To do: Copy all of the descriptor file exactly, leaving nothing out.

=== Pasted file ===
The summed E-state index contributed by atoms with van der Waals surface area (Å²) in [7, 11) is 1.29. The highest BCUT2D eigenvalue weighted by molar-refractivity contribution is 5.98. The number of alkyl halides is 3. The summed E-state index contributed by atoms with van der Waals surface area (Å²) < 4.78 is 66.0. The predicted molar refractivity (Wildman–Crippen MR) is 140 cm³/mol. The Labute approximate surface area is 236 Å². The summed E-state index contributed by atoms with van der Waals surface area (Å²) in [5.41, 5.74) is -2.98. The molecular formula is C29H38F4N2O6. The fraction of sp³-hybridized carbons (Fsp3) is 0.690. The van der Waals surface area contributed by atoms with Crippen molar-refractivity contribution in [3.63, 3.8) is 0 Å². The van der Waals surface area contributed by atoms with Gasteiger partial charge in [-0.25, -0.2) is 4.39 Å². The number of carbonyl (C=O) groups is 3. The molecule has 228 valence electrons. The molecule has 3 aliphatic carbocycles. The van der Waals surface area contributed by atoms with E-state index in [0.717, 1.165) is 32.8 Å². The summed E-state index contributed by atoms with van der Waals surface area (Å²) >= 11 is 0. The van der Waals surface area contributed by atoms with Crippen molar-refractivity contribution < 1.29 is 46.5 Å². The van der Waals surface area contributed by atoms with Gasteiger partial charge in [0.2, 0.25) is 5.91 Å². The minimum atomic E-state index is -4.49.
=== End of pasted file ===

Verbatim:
The summed E-state index contributed by atoms with van der Waals surface area (Å²) in [7, 11) is 1.29. The highest BCUT2D eigenvalue weighted by molar-refractivity contribution is 5.98. The number of alkyl halides is 3. The summed E-state index contributed by atoms with van der Waals surface area (Å²) < 4.78 is 66.0. The predicted molar refractivity (Wildman–Crippen MR) is 140 cm³/mol. The Labute approximate surface area is 236 Å². The summed E-state index contributed by atoms with van der Waals surface area (Å²) in [5.41, 5.74) is -2.98. The molecular formula is C29H38F4N2O6. The fraction of sp³-hybridized carbons (Fsp3) is 0.690. The van der Waals surface area contributed by atoms with Crippen molar-refractivity contribution in [3.63, 3.8) is 0 Å². The van der Waals surface area contributed by atoms with Gasteiger partial charge in [-0.25, -0.2) is 4.39 Å². The number of carbonyl (C=O) groups is 3. The molecule has 228 valence electrons. The molecule has 3 aliphatic carbocycles. The van der Waals surface area contributed by atoms with E-state index in [0.717, 1.165) is 32.8 Å². The summed E-state index contributed by atoms with van der Waals surface area (Å²) >= 11 is 0. The van der Waals surface area contributed by atoms with Crippen molar-refractivity contribution < 1.29 is 46.5 Å². The van der Waals surface area contributed by atoms with Gasteiger partial charge in [0.2, 0.25) is 5.91 Å². The minimum atomic E-state index is -4.49.